AbstractPRe-ART (Predictive Reagent- Antibody Replacement Technology) aims to replace reagent monoclonal antibodies with designed armadillo repeat proteins (dArmRPs), made from sequence-defined modular subunits capable of specific and conserved dipeptide recognition and binding. These modular units joined in a ‘Lego-brick’ fashion, will generate proteins capable of binding a user-defined target peptide, removing the costly and timely traditional immunisation process and the associated issue of unreproducible results.
This project contributed to PRe-ART by generating randomised DNA libraries targeting key binding resides of the two pockets within the armadillo repeat, aiming to alter the unit’s specificity. Successful saturation of seven positions using MAX randomisation, produced a randomised DNA library of the dArmRP pocket that originally bound arginine. Computational designs provided by collaborators in the Höcker group (University of Bayreuth), directed the engineering of a specific DNA library, aiming to engineer an improved threonine-binder. Separately, to accommodate for saturating contiguous codons in the second, Lysine-binding pocket (not possible with MAX randomisation) a new saturation mutagenesis technology, ParaMAX randomisation, was invented. This MAX randomisation derivative was implemented on an adapted dArmRP sequence, generating a region of four contiguous randomised codons. Subsequently, novel Next Generation Sequencing (NGS) analysis techniques were developed to assess the success of positional saturation as a quality control stage before protein expression and screening by collaborators in the Plückthun group (University of Zurich).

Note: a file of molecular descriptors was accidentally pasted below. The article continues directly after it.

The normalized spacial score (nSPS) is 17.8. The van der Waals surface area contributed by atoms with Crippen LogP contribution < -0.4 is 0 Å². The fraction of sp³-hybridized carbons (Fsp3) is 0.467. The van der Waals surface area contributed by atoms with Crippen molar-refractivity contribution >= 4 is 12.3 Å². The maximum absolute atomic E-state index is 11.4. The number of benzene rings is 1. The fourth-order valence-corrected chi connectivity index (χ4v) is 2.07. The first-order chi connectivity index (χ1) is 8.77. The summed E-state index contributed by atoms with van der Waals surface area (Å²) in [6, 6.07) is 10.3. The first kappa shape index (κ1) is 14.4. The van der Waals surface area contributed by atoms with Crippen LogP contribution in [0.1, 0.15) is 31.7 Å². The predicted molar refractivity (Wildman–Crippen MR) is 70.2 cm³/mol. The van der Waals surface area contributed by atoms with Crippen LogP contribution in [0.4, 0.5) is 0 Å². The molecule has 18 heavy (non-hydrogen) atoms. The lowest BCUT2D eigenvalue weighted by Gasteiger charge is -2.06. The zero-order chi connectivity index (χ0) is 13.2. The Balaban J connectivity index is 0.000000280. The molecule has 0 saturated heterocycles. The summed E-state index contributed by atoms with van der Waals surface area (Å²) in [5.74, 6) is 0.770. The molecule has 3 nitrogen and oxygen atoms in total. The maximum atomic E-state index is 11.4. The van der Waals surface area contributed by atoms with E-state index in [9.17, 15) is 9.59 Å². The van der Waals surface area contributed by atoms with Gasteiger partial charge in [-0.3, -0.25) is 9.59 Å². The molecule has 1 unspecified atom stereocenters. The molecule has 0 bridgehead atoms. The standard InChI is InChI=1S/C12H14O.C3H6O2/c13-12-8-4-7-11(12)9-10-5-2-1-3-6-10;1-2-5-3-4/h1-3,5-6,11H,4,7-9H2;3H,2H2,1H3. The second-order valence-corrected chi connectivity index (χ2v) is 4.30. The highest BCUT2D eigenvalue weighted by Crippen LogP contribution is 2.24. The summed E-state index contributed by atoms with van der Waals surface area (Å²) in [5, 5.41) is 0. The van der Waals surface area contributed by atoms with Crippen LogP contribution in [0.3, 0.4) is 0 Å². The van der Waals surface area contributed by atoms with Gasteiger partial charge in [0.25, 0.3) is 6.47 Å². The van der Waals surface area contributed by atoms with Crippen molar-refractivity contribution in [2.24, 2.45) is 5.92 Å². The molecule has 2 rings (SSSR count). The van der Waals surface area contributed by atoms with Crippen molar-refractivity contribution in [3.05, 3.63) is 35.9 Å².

Analyses of the DNA libraries engineered using MAX randomisation showed successful target saturation and were therefore used in protein production and screening. The proof of concept ParaMAX library analysis revealed further optimisation of the ParaMAX process was required to prevent deletions interfering with amino acid representation. This analysis also revealed limitations in existing alignment technologies when processing such unique DNA libraries. Alternative stratagems for ParaMAX and the processing of NGS data are considered in light of these results.
|Date of Award
|Anna V. Hine (Supervisor) & Andrew Sutherland (Supervisor)
- repeat proteins
- designed armadillo repeat protein
- nondegenerate saturation mutagenesis
- Next Generation Sequencing
- protein engineering